Art Center Waco exhibit showcases solar eclipse in its totality

Waco senior Ella Hext painted "Veiled Eclipse," which hangs in the gallery as part of the exhibit. Kassidy Tsikitas | Photo Editor

By Erika Kuehl | Staff Writer

To complement the art of the natural world, Art Center Waco is featuring its Eclipse: Shining Shadows exhibit through May 4.

Exhibit director Meghan Bias said she couldn’t pick a favorite piece from the exhibit because there are things she loves about each one.

“We have artwork from 37 different artists across the state of Texas,” Bias said. “It was an open jury call for Texas artists 18 [years old] and above to tell us or show us what they felt like the eclipse represented to them or how they wanted to express the duality of what an eclipse is, whether or not it’s good or bad. Over through history, it’s either an omen or a blessing or both, just depending on which history you’re reading. So having them all come in with such different points of view has been so much fun.”

Bias said the art of Baylor students as well as people in Waco and across Texas is featured in the exhibit. People had to submit their work to be judged before acceptance.

“It’s really important that as a community art center, we are having variety all the time, and it changes, and it allows us to show different skill levels, different aesthetics and different mediums,” Bias said. “Each exhibit is definitely its own thing, but this one was a juried exhibit.”

Bias said she’s a “big nerd” about the exhibit and loves how each artist interprets the eclipse in their own way. She encourages people who come to the exhibit to sit with the art and see how their view of each piece changes over time.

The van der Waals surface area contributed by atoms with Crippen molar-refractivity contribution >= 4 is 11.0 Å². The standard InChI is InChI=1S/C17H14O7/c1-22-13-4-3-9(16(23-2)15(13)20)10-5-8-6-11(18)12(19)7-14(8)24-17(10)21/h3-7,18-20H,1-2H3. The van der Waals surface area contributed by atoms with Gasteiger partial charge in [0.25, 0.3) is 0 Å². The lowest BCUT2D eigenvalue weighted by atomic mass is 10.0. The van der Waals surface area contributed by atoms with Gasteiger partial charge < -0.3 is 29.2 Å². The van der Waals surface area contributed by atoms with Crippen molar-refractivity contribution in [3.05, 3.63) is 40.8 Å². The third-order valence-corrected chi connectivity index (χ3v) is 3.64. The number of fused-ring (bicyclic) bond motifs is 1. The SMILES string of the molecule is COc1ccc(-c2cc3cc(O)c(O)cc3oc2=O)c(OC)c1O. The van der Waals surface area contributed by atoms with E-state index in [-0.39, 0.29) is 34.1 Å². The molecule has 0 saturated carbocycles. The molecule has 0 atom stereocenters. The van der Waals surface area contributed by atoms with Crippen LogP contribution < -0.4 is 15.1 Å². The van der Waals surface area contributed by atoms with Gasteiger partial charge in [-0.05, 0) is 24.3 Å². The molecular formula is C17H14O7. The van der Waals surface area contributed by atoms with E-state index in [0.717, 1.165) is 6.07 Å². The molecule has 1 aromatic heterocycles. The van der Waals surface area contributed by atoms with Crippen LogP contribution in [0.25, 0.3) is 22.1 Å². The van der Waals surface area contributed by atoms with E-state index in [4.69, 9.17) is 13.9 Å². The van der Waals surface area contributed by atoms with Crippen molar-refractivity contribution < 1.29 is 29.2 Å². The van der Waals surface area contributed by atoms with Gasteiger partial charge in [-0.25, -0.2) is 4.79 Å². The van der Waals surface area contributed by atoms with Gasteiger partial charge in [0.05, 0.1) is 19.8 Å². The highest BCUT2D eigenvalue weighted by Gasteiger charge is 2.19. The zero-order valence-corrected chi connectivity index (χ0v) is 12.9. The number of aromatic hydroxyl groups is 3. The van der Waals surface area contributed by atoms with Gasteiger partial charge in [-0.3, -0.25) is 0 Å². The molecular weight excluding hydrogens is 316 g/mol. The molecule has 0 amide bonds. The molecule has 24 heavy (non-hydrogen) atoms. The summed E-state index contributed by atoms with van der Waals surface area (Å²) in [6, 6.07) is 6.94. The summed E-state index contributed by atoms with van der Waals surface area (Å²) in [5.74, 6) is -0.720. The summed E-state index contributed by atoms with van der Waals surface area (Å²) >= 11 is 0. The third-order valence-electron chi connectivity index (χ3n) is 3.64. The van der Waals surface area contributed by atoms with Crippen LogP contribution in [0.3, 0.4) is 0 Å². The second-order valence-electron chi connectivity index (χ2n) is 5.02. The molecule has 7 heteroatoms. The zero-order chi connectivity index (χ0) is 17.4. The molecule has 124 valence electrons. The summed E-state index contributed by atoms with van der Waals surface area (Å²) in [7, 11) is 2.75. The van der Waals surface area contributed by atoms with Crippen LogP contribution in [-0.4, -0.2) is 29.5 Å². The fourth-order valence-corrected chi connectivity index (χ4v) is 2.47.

“Art is a really beautiful place to find human connection, and we all come to [it] with our own story and our own worldview,” Bias said. “Being able to have a connection with a piece and have your own experience and just being able to learn about what the artist’s intent was and meeting in the middle is just such a missed opportunity for people. So Baylor students, especially young students, should definitely come and have a little human connection to the visual arts.”

Waco senior Ella Hext painted “Veiled Eclipse,” which is featured in the exhibit. She painted the piece in January, hoping to incorporate a minority group into her work.

“I felt like the eclipse serves as a metaphor for transformation,” Hext said. “And then the three women in my painting symbolize strength and resilience, and they create a connection between humanity and the universe. So I feel like I was capturing the beauty of the eclipse and the beauty of women and minorities.”

Art Center Waco is having a family day consisting of lantern-building and other activities on April 6, and it is free to the public. The center is currently looking for young adult volunteers and to expand into the college community.